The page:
Figure1: Explicit representation of river networks for the national- scale CHARMS modeling template. It includes 2959 catchment cross the nation and there is one main river reach in each catchment. Different colors represent the strahler stream order for each river reach.

Figure 3: Schematic plots of river cross section profile in CHARMS

Figure 4: The derived bankfull depth (left) and bankfull width (rigut) of the rivers in the Mississippi Basin

Fig.5 shows the comparison between the simulation and the observations. These are preliminary results without any calibration. The simulated discharge compare fairly well with the observations. CHARMS is able to capture both the seasonal and the daily variability at upstream. The accuracy of the simulated discharge decrease towards the downstream. Inappropriate constant empirical relationship describing the river cross-section profile , poor runoff generation from from CLM3.5, and no consideration of lakes and reservoirs/anthropogenic effect/human regulation can all contribute to this discrepancy. More work still need to be done.

  • Methods
  • Upscaled River network from NHDPlus dataset:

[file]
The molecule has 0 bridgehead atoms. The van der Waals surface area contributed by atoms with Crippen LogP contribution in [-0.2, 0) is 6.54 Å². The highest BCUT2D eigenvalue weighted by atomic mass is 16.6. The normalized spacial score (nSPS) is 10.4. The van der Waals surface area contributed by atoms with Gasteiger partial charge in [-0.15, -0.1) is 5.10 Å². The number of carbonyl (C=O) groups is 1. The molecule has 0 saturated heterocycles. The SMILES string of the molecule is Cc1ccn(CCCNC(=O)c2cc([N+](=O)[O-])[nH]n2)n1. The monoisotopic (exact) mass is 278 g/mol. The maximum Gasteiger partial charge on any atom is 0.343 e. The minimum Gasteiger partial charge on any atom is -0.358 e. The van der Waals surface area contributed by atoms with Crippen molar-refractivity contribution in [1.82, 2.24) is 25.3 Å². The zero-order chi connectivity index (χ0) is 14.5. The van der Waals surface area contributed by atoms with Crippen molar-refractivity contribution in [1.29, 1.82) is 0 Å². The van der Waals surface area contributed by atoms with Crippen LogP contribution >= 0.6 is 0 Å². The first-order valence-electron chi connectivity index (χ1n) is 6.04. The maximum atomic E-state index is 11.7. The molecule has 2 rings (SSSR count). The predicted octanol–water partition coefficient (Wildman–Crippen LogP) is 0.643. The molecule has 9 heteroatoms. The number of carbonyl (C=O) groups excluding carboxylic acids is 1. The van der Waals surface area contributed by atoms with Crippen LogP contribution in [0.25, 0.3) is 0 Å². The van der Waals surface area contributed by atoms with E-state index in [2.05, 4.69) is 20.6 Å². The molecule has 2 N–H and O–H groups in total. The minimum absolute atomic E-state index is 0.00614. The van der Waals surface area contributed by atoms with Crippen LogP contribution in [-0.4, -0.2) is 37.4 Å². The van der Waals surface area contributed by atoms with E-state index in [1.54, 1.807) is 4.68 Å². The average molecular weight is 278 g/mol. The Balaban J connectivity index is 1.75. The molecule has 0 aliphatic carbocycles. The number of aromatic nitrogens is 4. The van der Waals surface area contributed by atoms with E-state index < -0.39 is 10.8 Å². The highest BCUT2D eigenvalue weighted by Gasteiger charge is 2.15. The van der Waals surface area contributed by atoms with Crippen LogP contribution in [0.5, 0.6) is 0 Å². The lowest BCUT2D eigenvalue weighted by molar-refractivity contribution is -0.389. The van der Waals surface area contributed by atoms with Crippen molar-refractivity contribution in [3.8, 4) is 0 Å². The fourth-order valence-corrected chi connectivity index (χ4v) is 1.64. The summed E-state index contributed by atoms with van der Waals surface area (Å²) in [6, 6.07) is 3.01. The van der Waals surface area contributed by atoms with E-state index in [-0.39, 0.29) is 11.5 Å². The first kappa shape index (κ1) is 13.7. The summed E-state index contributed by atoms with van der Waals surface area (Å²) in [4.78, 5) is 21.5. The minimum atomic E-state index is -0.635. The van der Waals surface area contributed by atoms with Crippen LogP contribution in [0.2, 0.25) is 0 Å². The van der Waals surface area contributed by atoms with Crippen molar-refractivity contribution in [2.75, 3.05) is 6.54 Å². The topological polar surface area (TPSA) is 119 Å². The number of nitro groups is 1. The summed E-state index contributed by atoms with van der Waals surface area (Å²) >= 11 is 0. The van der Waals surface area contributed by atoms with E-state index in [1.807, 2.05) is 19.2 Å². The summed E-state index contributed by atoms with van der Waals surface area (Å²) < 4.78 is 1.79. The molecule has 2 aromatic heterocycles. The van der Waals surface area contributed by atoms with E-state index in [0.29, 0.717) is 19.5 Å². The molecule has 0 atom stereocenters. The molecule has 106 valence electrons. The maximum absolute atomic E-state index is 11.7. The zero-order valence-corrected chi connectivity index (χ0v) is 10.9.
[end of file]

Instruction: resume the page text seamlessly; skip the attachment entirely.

• The catchment-based model template is built upon NHDPlus. HUC8 (Hydrologic Unit Code) is chosen as the average catchment. In each HUC8 unit, all the small basins are merged together, and there is one main river stream extracted using Strahler Stream Order (SC), and the main stream is then further divided into sub reaches. After the upscaling, there are in total 2959 catchments, with an average area of 2773 km2, and 198633 sub reaches, with an average length of 1.67 km (Fig1).
  • River routing in CHARMS: The total inflow into a reach accounts for the contribution from hillslope by both the surface runoff and sub-surface runoff, and any flow from upstream reaches including both main channel and floodplain.
  • Both the surface runoff and subsurface runoff come from the modified catchment-based CLM3.5. The meteorological forcing data is from NLDAS 1/8 degree 3 hourly dataset. And the 0.5 degree surface parameters including soil properties, vegetation types etc. are based on the grid-based CLM3.5. All the grided forcing was converted to the catchment using the area weighted sum (Fig.2). Instead of running the model with a lat-long 2D grid unit, CHARMS assign each catchment a HydroID. And the model is run on this 1D catchment template, starting from the most upstream to the downstream end.